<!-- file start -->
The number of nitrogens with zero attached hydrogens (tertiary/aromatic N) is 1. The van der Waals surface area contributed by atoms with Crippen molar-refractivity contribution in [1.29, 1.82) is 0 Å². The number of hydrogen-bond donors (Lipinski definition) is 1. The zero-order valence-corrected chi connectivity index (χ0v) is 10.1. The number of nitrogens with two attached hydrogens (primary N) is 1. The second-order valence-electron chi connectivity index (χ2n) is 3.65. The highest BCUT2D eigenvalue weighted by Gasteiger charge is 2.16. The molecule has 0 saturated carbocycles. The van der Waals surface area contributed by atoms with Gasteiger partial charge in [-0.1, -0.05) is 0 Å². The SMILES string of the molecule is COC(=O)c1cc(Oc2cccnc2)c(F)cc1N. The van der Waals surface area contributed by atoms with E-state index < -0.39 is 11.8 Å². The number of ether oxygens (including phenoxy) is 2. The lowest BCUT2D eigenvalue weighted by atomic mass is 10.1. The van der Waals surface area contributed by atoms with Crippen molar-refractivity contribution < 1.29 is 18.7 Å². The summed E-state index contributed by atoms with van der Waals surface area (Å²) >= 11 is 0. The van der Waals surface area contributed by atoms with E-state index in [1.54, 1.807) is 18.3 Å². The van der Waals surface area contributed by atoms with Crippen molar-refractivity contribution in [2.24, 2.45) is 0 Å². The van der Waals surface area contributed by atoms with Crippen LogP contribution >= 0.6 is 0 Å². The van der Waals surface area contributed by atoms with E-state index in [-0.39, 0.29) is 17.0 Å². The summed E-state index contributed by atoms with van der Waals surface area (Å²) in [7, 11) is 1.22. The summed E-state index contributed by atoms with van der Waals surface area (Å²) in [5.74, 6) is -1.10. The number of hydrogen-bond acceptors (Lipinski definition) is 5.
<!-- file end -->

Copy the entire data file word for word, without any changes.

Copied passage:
The number of nitrogens with zero attached hydrogens (tertiary/aromatic N) is 1. The van der Waals surface area contributed by atoms with Crippen molar-refractivity contribution in [1.29, 1.82) is 0 Å². The number of hydrogen-bond donors (Lipinski definition) is 1. The zero-order valence-corrected chi connectivity index (χ0v) is 10.1. The number of nitrogens with two attached hydrogens (primary N) is 1. The second-order valence-electron chi connectivity index (χ2n) is 3.65. The highest BCUT2D eigenvalue weighted by Gasteiger charge is 2.16. The molecule has 0 saturated carbocycles. The van der Waals surface area contributed by atoms with Gasteiger partial charge in [-0.1, -0.05) is 0 Å². The SMILES string of the molecule is COC(=O)c1cc(Oc2cccnc2)c(F)cc1N. The van der Waals surface area contributed by atoms with E-state index < -0.39 is 11.8 Å². The number of ether oxygens (including phenoxy) is 2. The lowest BCUT2D eigenvalue weighted by atomic mass is 10.1. The van der Waals surface area contributed by atoms with Crippen molar-refractivity contribution < 1.29 is 18.7 Å². The summed E-state index contributed by atoms with van der Waals surface area (Å²) >= 11 is 0. The van der Waals surface area contributed by atoms with E-state index in [1.54, 1.807) is 18.3 Å². The van der Waals surface area contributed by atoms with Crippen molar-refractivity contribution in [2.24, 2.45) is 0 Å². The van der Waals surface area contributed by atoms with Crippen LogP contribution >= 0.6 is 0 Å². The van der Waals surface area contributed by atoms with E-state index in [-0.39, 0.29) is 17.0 Å². The summed E-state index contributed by atoms with van der Waals surface area (Å²) in [7, 11) is 1.22. The summed E-state index contributed by atoms with van der Waals surface area (Å²) in [5.74, 6) is -1.10. The number of hydrogen-bond acceptors (Lipinski definition) is 5.